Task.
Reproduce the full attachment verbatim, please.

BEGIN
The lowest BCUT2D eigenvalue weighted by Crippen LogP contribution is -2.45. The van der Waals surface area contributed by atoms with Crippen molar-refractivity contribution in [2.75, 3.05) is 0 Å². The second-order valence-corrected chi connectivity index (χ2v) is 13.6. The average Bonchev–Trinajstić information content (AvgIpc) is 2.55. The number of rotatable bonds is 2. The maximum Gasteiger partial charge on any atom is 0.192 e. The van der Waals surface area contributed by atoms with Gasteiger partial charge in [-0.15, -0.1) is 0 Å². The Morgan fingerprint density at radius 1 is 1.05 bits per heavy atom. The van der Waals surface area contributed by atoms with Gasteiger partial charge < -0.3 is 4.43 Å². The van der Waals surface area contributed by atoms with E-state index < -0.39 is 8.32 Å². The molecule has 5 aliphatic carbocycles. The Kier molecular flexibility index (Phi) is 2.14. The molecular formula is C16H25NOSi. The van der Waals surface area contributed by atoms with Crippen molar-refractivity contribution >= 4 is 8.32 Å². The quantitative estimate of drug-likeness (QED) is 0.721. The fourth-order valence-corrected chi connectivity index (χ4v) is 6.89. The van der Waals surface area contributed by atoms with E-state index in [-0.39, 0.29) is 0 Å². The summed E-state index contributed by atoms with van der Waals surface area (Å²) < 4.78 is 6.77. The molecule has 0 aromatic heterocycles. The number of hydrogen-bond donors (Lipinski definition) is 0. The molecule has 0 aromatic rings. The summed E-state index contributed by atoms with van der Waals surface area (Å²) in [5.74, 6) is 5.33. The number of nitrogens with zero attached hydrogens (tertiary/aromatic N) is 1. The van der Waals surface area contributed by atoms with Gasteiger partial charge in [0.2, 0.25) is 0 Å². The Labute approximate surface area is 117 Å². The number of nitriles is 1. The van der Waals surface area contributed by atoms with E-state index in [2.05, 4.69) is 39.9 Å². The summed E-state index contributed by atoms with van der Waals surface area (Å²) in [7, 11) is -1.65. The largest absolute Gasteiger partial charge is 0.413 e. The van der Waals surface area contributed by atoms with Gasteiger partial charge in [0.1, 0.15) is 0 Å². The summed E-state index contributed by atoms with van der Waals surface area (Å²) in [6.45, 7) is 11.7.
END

The lowest BCUT2D eigenvalue weighted by Crippen LogP contribution is -2.45. The van der Waals surface area contributed by atoms with Crippen molar-refractivity contribution in [2.75, 3.05) is 0 Å². The second-order valence-corrected chi connectivity index (χ2v) is 13.6. The average Bonchev–Trinajstić information content (AvgIpc) is 2.55. The number of rotatable bonds is 2. The maximum Gasteiger partial charge on any atom is 0.192 e. The van der Waals surface area contributed by atoms with Gasteiger partial charge in [-0.15, -0.1) is 0 Å². The Morgan fingerprint density at radius 1 is 1.05 bits per heavy atom. The van der Waals surface area contributed by atoms with Gasteiger partial charge < -0.3 is 4.43 Å². The van der Waals surface area contributed by atoms with E-state index < -0.39 is 8.32 Å². The molecule has 5 aliphatic carbocycles. The Kier molecular flexibility index (Phi) is 2.14. The molecular formula is C16H25NOSi. The van der Waals surface area contributed by atoms with Crippen molar-refractivity contribution >= 4 is 8.32 Å². The quantitative estimate of drug-likeness (QED) is 0.721. The fourth-order valence-corrected chi connectivity index (χ4v) is 6.89. The van der Waals surface area contributed by atoms with E-state index in [-0.39, 0.29) is 0 Å². The summed E-state index contributed by atoms with van der Waals surface area (Å²) < 4.78 is 6.77. The molecule has 0 aromatic heterocycles. The number of hydrogen-bond donors (Lipinski definition) is 0. The molecule has 0 aromatic rings. The summed E-state index contributed by atoms with van der Waals surface area (Å²) in [5.74, 6) is 5.33. The number of nitrogens with zero attached hydrogens (tertiary/aromatic N) is 1. The van der Waals surface area contributed by atoms with Gasteiger partial charge in [0.2, 0.25) is 0 Å². The Labute approximate surface area is 117 Å². The number of nitriles is 1. The van der Waals surface area contributed by atoms with E-state index in [2.05, 4.69) is 39.9 Å². The summed E-state index contributed by atoms with van der Waals surface area (Å²) in [7, 11) is -1.65. The largest absolute Gasteiger partial charge is 0.413 e. The van der Waals surface area contributed by atoms with Gasteiger partial charge in [0.1, 0.15) is 0 Å². The summed E-state index contributed by atoms with van der Waals surface area (Å²) in [6.45, 7) is 11.7.